“Knowing” and “Knowing”: Part One

I’m so deeply depressed today that I “know” I am quite literally no good, “know” I have morphed into one of those hyper-obese mountains of flesh you sometimes see on TV, “know” I have nothing worthwhile future, “know” there is no basis upon which I can rest any sense of self-worth, “know” I have no friends, “know” I am unlovable, “know” nothing I can do will change these things …

Those “knows” are not sarcastic; the quotation marks are not intended to soften the “knowing” – there is a large part of me which deeply and truly believes those statements to be true. (Along with a deep dark forest of others – but let’s keep things vaguely manageable.)

There is a tiny, sane corner which “knows” I am only having those thoughts because I am so terribly depressed.

That little voice is being shouted down today.

In hospital, the therapists talk a lot about emotions, urges, thoughts and behaviours. Their theory – based on a CBT approach – is that you can exert at least some control over the first two. I just don’t feel I can challenge those thoughts today, so I suppose I could adopt or ‘tweak’ the radical acceptance approach, from DBT.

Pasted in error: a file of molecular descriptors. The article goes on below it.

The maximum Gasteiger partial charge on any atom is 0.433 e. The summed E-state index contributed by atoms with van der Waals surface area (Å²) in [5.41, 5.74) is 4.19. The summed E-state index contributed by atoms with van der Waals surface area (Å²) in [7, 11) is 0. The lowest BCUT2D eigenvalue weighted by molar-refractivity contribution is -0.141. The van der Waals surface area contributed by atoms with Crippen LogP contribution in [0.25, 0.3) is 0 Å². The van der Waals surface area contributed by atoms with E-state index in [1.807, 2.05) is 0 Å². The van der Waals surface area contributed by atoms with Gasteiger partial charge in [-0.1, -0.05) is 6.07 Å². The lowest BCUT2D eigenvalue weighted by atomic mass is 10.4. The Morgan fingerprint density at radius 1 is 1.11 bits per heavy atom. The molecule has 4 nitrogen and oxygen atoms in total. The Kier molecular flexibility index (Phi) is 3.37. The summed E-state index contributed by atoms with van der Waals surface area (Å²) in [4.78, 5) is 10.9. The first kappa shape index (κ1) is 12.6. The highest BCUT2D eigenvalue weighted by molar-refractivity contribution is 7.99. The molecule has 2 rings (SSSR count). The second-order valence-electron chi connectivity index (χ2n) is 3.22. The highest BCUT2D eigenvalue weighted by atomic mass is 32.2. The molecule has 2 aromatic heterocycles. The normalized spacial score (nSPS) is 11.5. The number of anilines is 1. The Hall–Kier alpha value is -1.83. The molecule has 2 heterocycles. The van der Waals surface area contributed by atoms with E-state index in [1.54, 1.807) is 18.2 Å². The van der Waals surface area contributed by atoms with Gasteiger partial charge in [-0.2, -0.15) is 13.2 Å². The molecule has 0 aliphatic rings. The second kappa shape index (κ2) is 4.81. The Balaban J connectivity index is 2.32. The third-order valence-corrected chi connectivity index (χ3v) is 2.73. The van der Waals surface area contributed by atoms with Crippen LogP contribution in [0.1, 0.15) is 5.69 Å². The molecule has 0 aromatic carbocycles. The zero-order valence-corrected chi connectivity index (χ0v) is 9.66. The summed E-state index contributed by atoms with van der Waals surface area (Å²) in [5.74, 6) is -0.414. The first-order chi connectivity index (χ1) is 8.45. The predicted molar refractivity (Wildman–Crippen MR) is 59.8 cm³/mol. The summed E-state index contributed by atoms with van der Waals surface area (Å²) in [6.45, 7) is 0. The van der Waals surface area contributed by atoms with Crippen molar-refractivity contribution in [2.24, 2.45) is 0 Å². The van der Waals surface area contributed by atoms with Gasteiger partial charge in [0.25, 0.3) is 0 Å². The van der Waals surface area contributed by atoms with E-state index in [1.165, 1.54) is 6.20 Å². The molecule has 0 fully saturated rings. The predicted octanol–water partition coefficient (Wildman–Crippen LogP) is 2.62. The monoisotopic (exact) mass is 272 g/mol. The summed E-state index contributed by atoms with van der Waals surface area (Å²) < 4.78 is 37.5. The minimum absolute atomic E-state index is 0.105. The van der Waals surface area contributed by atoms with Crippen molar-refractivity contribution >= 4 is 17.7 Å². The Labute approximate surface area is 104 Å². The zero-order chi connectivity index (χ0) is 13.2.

What’s radical acceptance? To quote Lisa Dietz:

Radical means complete and total.  It’s when you accept something from the depths of your soul. When you accept it in your mind, in your heart, and even with your body.  It’s total and complete.

Usually, radical acceptance is applied to traumas, terrible childhoods, etc; to things a bit more specific than depression-induced deep and utter self-hatred. However, today I think it will be a useful tool for me. I will choose to accept that, right now, I dislike myself intently, loathe my very being, that my thinking about myself is distorted – and I will remind myself that tomorrow it’s likely I will “know” differently.

Please come quickly, tomorrow.

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2 responses to ““Knowing” and “Knowing”: Part One

  1. I’ve been trying to change the things I “know” about myself for years. It’s so hard. And I haven’t very well exceeded.

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    • I’m not long home from an appointment with my therapist. Finished the box of tissues. “Why can’t we just learn something once and be done with it?” I wailed. “It’s too hard, having to learn things over and over again!”

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